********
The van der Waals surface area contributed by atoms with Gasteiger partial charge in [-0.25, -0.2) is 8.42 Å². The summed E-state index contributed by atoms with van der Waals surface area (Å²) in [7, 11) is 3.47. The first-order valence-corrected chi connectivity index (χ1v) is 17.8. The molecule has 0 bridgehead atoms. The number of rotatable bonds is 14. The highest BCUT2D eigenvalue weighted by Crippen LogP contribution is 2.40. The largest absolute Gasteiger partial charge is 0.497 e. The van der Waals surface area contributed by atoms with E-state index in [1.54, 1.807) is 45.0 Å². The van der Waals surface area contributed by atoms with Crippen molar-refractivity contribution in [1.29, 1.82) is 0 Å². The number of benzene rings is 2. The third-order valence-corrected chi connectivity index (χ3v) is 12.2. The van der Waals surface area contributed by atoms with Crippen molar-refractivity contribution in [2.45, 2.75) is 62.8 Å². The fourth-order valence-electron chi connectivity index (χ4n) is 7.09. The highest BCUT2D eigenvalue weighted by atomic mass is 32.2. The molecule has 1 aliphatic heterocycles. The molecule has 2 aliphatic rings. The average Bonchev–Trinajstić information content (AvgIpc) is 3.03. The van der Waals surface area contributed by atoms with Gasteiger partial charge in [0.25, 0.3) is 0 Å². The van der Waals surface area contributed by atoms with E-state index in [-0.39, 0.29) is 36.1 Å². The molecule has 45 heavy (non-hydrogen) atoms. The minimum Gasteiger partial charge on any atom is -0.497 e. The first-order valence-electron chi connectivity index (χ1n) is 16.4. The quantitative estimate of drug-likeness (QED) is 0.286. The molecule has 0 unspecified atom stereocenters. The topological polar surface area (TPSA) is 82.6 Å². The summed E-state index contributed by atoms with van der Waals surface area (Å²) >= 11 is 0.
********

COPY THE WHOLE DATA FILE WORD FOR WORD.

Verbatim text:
The van der Waals surface area contributed by atoms with Gasteiger partial charge in [-0.25, -0.2) is 8.42 Å². The summed E-state index contributed by atoms with van der Waals surface area (Å²) in [7, 11) is 3.47. The first-order valence-corrected chi connectivity index (χ1v) is 17.8. The molecule has 0 bridgehead atoms. The number of rotatable bonds is 14. The highest BCUT2D eigenvalue weighted by Crippen LogP contribution is 2.40. The largest absolute Gasteiger partial charge is 0.497 e. The van der Waals surface area contributed by atoms with E-state index in [1.54, 1.807) is 45.0 Å². The van der Waals surface area contributed by atoms with Crippen molar-refractivity contribution in [1.29, 1.82) is 0 Å². The number of benzene rings is 2. The third-order valence-corrected chi connectivity index (χ3v) is 12.2. The van der Waals surface area contributed by atoms with Crippen molar-refractivity contribution in [2.45, 2.75) is 62.8 Å². The fourth-order valence-electron chi connectivity index (χ4n) is 7.09. The highest BCUT2D eigenvalue weighted by atomic mass is 32.2. The molecule has 1 aliphatic heterocycles. The molecule has 2 aliphatic rings. The average Bonchev–Trinajstić information content (AvgIpc) is 3.03. The van der Waals surface area contributed by atoms with Gasteiger partial charge in [0.25, 0.3) is 0 Å². The van der Waals surface area contributed by atoms with E-state index in [-0.39, 0.29) is 36.1 Å². The molecule has 45 heavy (non-hydrogen) atoms. The minimum Gasteiger partial charge on any atom is -0.497 e. The first-order valence-electron chi connectivity index (χ1n) is 16.4. The quantitative estimate of drug-likeness (QED) is 0.286. The molecule has 0 unspecified atom stereocenters. The topological polar surface area (TPSA) is 82.6 Å². The summed E-state index contributed by atoms with van der Waals surface area (Å²) >= 11 is 0.